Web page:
By Staff Sgt. C. Todd Lopez
WASHINGTON (Aug. 05, 2003) -- Transformation is on the mind of every Air Force leader, but for many airmen, understanding the Air Force's plan for transformation proves difficult.
The Air Force hopes a new 20-page booklet called "The Edge" will explain the concept of transformation to the service's uniformed airmen and civilian employees, a Pentagon official said.
"One of the things we wanted to do was tie together all the aspects of the ‘Transformation Flight Plan’ into a logical definition that everyone could understand," said Maj. Gen. Ronald J. Bath, director of strategic planning. "We wanted to put together something that conveys Air Force Chief of Staff General John P. Jumper and Secretary of the Air Force Dr. James G. Roche's message, and conveys that the Air Force has always been transformational just by its cultural nature."
The Transformation Flight Plan is the Air Force's roadmap for transformation, as mandated by the September 2001 Quadrennial Defense Review.
"The Edge is an encapsulation of that plan," Bath said. "Readers will be able to grasp that the Air Force is squarely behind transformational concepts and that we have identified our definition of transformation and what the three pillars of transformation are."
The Edge explains and gives examples of the three pillars: organizations, new technologies and operational concepts.
According to a preface explaining organizational adaptations that contribute to transformation, "The process of transformation begins and ends with our people by allowing us to tailor our organizations to enhance concepts of operations to evolving technology.”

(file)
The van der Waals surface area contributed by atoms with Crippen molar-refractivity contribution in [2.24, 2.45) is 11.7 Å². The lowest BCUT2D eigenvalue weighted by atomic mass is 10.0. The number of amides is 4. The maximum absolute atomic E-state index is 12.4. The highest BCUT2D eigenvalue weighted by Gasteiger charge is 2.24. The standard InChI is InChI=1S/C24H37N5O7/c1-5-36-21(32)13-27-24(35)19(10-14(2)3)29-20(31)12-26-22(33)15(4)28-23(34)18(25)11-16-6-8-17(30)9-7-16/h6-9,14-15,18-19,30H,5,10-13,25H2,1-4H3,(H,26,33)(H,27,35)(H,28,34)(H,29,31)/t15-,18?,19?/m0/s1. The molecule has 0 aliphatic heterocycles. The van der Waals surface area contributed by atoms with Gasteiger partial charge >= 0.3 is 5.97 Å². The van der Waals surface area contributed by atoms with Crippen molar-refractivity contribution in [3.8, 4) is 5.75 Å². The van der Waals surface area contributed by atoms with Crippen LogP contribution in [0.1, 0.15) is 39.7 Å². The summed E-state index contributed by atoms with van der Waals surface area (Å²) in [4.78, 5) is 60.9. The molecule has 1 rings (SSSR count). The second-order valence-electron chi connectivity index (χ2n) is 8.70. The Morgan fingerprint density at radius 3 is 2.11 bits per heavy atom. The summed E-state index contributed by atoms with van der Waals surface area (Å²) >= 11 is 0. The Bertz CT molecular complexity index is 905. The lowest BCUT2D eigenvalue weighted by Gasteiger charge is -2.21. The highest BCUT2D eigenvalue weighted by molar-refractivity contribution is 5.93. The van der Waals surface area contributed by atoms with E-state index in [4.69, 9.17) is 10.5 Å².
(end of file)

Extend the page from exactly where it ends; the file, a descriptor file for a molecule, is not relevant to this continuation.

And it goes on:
The Edge states that current force development efforts and the creation of the directorate of homeland security are both examples indicative of the organizational adaptations.
New technological objectives such as directed-energy weapons and greater stealth technology are given as examples of transformational technological advances.
Operational concepts such as global response, global mobility and global strike are also contributors. The Edge states it is the merger of CONOPS along with technological advances and newly tailored organizations that will yield a near order of magnitude increase in combat effectiveness.
“We are shifting from threat-based planning to capabilities-based planning with specific emphasis on joint relationships,” Bath said.
Approximately 2,000 copies of The Edge have been distributed to all Air Force major commands, agencies and offices, but the document is not just for airmen, the general said.
"The Edge also has a target audience of our service brethren in the Army and Navy, so that when they develop their next plans for transformation we can merge toward joint transformation as part of a team," Bath said.